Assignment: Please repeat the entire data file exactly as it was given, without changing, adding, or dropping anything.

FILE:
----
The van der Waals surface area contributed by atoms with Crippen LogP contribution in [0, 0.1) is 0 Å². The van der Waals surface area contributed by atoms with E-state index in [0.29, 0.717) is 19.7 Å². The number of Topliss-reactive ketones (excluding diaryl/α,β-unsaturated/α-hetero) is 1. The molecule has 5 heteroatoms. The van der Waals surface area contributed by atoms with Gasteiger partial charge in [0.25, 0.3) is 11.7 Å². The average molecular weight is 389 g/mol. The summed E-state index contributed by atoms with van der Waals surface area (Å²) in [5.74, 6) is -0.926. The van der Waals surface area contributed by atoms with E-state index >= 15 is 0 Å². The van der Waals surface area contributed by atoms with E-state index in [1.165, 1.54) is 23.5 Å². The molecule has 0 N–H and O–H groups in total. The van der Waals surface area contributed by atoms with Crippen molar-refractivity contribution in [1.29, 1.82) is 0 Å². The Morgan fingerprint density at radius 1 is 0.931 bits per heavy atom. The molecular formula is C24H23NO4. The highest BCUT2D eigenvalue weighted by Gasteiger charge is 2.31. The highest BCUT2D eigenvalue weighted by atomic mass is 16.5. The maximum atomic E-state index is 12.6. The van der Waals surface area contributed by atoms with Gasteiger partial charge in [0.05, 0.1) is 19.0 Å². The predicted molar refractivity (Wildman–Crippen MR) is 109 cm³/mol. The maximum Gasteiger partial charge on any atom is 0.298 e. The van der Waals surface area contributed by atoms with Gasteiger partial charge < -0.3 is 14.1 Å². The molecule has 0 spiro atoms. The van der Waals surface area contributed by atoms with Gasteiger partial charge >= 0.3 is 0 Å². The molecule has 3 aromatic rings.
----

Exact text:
The van der Waals surface area contributed by atoms with Crippen LogP contribution in [0, 0.1) is 0 Å². The van der Waals surface area contributed by atoms with E-state index in [0.29, 0.717) is 19.7 Å². The number of Topliss-reactive ketones (excluding diaryl/α,β-unsaturated/α-hetero) is 1. The molecule has 5 heteroatoms. The van der Waals surface area contributed by atoms with Gasteiger partial charge in [0.25, 0.3) is 11.7 Å². The average molecular weight is 389 g/mol. The summed E-state index contributed by atoms with van der Waals surface area (Å²) in [5.74, 6) is -0.926. The van der Waals surface area contributed by atoms with E-state index >= 15 is 0 Å². The van der Waals surface area contributed by atoms with E-state index in [1.165, 1.54) is 23.5 Å². The molecule has 0 N–H and O–H groups in total. The van der Waals surface area contributed by atoms with Crippen molar-refractivity contribution in [1.29, 1.82) is 0 Å². The Morgan fingerprint density at radius 1 is 0.931 bits per heavy atom. The molecular formula is C24H23NO4. The highest BCUT2D eigenvalue weighted by Gasteiger charge is 2.31. The highest BCUT2D eigenvalue weighted by atomic mass is 16.5. The maximum atomic E-state index is 12.6. The van der Waals surface area contributed by atoms with Gasteiger partial charge in [0.05, 0.1) is 19.0 Å². The predicted molar refractivity (Wildman–Crippen MR) is 109 cm³/mol. The maximum Gasteiger partial charge on any atom is 0.298 e. The van der Waals surface area contributed by atoms with Gasteiger partial charge < -0.3 is 14.1 Å². The molecule has 0 spiro atoms. The van der Waals surface area contributed by atoms with Gasteiger partial charge >= 0.3 is 0 Å². The molecule has 3 aromatic rings.